How do your organization’s values…

…align with your customers’ values?

I recently attended a meeting which highlighted an organization that took great pride in its culture, it’s values, how it treated it’s employees and the clarity of its expectations of its employees.  Indeed, they had good reason to be proud.  The clarity was greater than I see in many companies.

At the end of the presentation I asked “How do your values align with those of your customers?  Do you find that those customers who share your values are more profitable than those who don’t?”

To the CEO’s credit he admitted that many of his customers were at the opposite end of the spectrum in terms of the values that drive their organizations.  He didn’t indicate that any of his customers were closely aligned with his company’s values.  Nor did he address the question “Do you find that those customers who share your values are more profitable than those who don’t?”  I suspect that he didn’t have experience with customers who shared his company’s values which would explain the lack of a response to that final question

My experience in working with clients and their customers, and in my own business, is that when you and your customers share the same values, you enjoy higher prices and profits.  Let’s take a look at a simple example.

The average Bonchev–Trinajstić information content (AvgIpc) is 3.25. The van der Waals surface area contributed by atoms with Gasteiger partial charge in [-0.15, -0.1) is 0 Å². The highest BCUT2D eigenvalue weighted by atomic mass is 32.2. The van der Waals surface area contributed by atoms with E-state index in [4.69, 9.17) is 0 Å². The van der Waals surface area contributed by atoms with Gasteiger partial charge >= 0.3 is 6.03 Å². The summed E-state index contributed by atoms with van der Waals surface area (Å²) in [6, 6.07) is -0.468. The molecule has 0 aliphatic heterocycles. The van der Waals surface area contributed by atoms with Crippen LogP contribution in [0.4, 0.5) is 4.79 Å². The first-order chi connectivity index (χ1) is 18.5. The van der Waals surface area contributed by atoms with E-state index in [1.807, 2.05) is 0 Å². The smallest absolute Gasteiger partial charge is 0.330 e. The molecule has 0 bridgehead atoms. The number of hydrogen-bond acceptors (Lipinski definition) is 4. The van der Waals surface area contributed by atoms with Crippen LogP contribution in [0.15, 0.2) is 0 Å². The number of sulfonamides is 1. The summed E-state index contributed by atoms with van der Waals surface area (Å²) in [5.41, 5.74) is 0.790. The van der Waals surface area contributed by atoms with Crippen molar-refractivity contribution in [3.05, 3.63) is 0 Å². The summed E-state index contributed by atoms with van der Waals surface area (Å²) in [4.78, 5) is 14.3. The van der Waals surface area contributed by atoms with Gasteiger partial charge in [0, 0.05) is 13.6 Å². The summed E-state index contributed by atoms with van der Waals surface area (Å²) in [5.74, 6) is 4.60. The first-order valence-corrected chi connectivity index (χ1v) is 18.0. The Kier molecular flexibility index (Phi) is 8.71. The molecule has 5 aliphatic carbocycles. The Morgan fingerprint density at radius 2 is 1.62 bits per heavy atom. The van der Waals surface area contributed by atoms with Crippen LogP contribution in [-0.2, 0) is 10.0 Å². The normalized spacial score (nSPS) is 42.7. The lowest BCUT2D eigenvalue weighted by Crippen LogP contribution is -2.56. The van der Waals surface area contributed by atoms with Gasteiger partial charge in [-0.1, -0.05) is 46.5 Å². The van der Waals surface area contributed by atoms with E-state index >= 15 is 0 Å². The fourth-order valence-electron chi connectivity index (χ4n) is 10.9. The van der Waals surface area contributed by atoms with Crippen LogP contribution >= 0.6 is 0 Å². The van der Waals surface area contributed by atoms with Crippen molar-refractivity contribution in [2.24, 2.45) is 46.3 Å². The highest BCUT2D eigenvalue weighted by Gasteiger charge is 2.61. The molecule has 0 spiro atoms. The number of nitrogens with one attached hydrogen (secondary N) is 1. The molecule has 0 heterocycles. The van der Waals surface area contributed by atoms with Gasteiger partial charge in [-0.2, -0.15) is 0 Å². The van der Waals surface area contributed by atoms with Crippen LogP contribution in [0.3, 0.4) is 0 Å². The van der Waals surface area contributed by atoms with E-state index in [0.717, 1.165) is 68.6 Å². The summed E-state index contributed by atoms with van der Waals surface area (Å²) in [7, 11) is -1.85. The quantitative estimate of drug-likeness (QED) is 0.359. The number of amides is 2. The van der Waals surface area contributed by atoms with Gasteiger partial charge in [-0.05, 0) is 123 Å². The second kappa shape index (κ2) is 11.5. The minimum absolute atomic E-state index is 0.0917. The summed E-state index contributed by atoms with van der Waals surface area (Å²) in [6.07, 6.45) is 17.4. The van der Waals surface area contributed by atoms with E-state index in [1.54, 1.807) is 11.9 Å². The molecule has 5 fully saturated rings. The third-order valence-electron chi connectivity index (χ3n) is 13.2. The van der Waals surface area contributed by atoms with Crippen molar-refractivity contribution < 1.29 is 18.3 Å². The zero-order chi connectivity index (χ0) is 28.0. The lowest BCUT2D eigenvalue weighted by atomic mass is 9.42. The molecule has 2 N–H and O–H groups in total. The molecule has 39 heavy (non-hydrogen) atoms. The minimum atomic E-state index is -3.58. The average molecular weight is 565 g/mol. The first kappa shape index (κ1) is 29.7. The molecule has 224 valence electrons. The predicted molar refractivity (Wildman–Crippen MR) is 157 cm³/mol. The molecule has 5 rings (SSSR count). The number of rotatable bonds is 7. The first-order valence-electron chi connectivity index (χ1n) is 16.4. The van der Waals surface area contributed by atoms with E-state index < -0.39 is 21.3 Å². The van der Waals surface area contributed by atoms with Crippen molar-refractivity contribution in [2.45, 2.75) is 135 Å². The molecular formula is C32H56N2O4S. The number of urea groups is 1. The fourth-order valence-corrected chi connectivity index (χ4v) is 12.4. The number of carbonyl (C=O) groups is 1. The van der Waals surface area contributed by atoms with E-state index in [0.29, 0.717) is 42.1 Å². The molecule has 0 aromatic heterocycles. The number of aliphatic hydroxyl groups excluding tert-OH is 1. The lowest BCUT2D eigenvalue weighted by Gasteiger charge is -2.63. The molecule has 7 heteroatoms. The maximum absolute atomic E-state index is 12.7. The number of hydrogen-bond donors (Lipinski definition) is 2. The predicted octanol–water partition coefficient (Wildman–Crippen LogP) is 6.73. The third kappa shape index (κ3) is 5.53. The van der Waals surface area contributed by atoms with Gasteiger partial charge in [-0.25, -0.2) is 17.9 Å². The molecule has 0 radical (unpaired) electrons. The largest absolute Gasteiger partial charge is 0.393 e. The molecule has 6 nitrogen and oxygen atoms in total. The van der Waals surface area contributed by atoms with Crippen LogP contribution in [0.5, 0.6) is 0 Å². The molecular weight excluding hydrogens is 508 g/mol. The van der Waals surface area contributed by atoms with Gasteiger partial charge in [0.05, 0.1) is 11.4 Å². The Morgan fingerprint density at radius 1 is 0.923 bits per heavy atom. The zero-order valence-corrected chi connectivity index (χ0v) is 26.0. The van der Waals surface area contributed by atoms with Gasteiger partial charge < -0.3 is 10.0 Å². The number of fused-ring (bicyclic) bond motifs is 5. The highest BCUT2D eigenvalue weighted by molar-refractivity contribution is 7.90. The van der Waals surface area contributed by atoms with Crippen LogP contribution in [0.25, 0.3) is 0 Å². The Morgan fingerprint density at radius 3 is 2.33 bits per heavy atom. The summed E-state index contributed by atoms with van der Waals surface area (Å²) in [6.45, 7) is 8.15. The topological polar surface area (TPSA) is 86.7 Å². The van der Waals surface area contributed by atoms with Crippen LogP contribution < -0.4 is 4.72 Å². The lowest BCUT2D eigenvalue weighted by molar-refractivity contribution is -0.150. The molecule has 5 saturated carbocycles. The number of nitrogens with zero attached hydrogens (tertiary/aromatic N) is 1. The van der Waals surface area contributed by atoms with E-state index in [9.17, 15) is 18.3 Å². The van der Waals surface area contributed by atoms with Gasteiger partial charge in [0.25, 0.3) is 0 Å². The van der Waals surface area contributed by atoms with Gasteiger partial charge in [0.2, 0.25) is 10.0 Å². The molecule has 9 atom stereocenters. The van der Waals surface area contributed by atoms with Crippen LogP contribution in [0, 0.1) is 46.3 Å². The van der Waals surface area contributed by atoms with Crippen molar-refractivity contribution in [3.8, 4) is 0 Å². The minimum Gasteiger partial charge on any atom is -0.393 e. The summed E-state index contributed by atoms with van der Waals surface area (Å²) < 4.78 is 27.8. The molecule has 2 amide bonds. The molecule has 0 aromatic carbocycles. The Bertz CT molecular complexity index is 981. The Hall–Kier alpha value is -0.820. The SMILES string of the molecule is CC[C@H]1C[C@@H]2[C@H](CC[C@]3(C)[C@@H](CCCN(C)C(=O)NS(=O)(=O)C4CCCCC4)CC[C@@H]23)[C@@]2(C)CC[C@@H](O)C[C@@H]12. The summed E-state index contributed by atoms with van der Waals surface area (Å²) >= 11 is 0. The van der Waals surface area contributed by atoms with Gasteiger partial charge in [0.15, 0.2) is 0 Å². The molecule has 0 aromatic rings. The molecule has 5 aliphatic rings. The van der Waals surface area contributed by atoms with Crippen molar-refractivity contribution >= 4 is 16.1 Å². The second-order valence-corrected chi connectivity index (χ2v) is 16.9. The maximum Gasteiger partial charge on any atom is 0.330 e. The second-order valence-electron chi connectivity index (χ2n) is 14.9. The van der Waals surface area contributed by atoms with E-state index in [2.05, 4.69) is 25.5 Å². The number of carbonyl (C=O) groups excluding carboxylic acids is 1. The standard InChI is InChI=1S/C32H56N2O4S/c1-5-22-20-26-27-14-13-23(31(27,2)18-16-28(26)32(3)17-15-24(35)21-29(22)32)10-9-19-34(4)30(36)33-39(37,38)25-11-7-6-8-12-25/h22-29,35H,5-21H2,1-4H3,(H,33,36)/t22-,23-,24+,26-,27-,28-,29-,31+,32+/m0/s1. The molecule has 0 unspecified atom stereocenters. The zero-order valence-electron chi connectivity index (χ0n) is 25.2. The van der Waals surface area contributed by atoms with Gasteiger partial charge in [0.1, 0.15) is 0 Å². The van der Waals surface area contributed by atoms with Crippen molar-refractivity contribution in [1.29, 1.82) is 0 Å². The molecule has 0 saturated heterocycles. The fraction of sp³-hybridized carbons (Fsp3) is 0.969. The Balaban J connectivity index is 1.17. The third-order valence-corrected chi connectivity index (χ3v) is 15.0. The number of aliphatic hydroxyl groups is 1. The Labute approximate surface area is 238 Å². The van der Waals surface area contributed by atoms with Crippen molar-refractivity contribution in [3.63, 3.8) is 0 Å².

Often I get involved in helping clients negotiate deals or defining the strategy for the negotiation.  Whenever a client or prospect approaches me to provide this service I tell them that my goal in  negotiation is get a fair deal.  That I believe that the greatest value lies in long-term relationships which can’t be created when one party is looking for the “best” deal for themselves.  Then I tell them that if they’re looking for the best deal they can get, I’m not the right guy for the job.

Using this simple approach I make sure that my client’s values and mine are aligned.  If they’re not, we don’t move forward.  Why?  Because we aren’t going to be successful in the negotiation if either of us is going against our natures.  Let’s be clear, I’m not suggesting that I’m right and the prospect is wrong or vice versa.  I’m simply saying that we’re not going to enjoy much, if any, success with divergent views on the right approach.

You can apply that same concept to any product or service you offer.  If the customer wants you to alter your offering in a way that violates your value system, neither of you is going to enjoy much success.  Limited success translates into lower prices.  The lower the value that a customer can expect to receive, the less they’re willing to spend.

It’s counter-intuitive, but one of the easiest ways to command higher prices and generate higher margins is to set define your values and use those values to decide whether or not a prospective customer/client meets those criteria.

Author – Dale Furtwengler